Volunteers discharged a Ita volleys which were returned by the regulars.
Horses and carriages attending the sovereign or royal family, or used by soldiers or volunteers in uniform, were free from toll.
In 1848, when Milan and Venice rose against Austria, Cremona, then only a lad of seventeen, joined the ranks of the Italian volunteers, and remained with them, fighting on behalf of his country's freedom, till, in 1849, the capitulation of Venice put an end to the hopeless campaign.
Two mountain rescue volunteers descended with remarkable agility to where he crouched.
He was adjutant-general of New York state in 1839-1843, and became a brigadier-general of volunteers in the Union army in 1861, commanded a division in Virginia in 1862-1863, and, being compelled by ill health to resign from the army, was U.S. minister to the Papal States in 1863-1867.
Assistant Director Summerfield announced to the press at the height of the search, more than two hundred officers and volunteers were involved.
They had considered showing Jeffrey Byrne's picture to some of the bike tour workers, especially those volunteers manning the frequent rest stops where every biker would pass sooner or later.
He had just been admitted to the bar, but on the outbreak of war he at once offered his services to the governor, and became lieutenant-colonel and then colonel of the 42nd Ohio Volunteers, recruited largely from among his former students.
After the fall of Rome he left the city at the head of 4000 volunteers, with the idea of joining the defenders of Venice, and started on that wonderful retreat through central Italy pursued by the armies of France, Austria, Spain and Naples.
On the 7th of November Garibaldi accompanied Victor Emmanuel during his solemn entry into Naples, and on the morrow returned to Caprera, after disbanding his volunteers and recommending their enrolment in the regular army.
Gathering volunteers in the autumn of 1867, he prepared to enter papal territory, but was arrested at Sinalunga by the Italian government and conducted to Caprera.
In 1848 Montanelli served with the Tuscan student volunteers at the battle of Curtatone, where he was wounded and taken prisoner by the Austrians.
Two days later, the national government occupied, with a strong force of infantry and artillery, the parade ground at Palermo used by the Buenos Aires volunteers for drill purposes.
In the city and province of Buenos Aires, plenty of volunteers offered their services, and an army of some twenty-five thousand men was quickly raised, but they were armed with old-fashioned weapons and there was only a limited supply of ammunition.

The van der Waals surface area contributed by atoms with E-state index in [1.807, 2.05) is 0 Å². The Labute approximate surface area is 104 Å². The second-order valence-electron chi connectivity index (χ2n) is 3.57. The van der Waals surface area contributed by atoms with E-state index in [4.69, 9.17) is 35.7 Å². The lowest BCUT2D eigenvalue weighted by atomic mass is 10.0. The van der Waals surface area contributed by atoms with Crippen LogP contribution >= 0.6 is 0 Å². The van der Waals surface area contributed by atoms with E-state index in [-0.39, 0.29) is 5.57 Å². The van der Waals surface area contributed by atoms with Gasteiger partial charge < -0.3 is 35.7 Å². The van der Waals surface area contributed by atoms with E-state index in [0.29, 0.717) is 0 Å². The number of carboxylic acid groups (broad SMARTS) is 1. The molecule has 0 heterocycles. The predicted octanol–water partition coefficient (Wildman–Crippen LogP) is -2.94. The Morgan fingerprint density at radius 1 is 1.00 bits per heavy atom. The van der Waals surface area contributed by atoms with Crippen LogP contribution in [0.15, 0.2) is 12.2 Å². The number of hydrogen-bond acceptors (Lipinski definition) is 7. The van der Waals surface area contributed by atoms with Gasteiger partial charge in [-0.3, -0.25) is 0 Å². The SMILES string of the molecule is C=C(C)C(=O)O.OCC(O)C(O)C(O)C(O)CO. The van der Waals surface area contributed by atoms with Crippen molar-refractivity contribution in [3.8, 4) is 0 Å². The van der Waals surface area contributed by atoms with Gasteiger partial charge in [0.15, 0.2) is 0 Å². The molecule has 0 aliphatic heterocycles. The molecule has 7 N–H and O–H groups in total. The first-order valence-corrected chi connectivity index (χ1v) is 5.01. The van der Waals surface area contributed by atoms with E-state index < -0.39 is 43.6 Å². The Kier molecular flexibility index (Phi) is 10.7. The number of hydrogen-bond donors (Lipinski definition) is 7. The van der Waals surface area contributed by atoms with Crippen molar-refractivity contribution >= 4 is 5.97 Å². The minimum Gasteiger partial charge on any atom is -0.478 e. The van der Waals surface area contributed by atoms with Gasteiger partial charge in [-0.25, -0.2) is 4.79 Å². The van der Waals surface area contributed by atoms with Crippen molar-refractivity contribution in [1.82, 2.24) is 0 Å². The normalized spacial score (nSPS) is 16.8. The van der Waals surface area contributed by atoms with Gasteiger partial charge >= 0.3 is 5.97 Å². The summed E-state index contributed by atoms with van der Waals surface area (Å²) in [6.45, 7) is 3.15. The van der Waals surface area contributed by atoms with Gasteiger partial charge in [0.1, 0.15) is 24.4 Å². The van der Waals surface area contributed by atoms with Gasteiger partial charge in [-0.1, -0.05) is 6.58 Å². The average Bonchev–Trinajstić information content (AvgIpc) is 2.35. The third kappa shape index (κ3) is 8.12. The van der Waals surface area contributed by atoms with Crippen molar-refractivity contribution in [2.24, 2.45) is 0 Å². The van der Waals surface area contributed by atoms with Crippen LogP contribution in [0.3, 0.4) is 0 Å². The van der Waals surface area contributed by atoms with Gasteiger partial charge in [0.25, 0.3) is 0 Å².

In 1904, under the old system of three-years service with numerous total and partial exemptions, 324,253 men became liable to incorporation, of whom 25,432 were rejected as unfit, 55,265 were admitted as one-year volunteers, 62,160 were put back, 27,825 had already enlisted with a view to making the army a career, 5257 were taken for the navy, and thus, with a few extra details and casualties, the contingent for full service dwindled to 147,549 recruits.
Volunteers came from all parts of Europe, and it is said that among them was Sir Richard Grenville, afterwards famous for his fight in the "Revenge" off Flores in the Azores.
But the Transvaal War of 1899-1902, to which Australia sent 6310 volunteers (principally mounted rifles), and the gradual increase of military sentiment, brought the question more to the front, and more and more attention was given to making Australian defence a matter of local concern.
The military establishment at the beginning of 1909 was represented by a small permanent force of about 1400 members.
All these forces were equally necessarythe revolutionists to keep up agitation and make government by bayonets impossible; the moderates to curb the impetuosity of the revolutionists and to present a scheme of society that was neither reactionary nor anarchical; the volunteers abroad to gain military experience; and the more peaceful exiles to spread the name of Italy among foreign peoples.
A force of Tuscan volunteers was attacked by a superior body of Austrians at Curtatone and Montanaro and defeated after a gallant resistance on the 27th of May; Charles Albert, after wasting precious time round Peschiera, which capitulated on the 3oth of May, defeated Radetzky at Goito.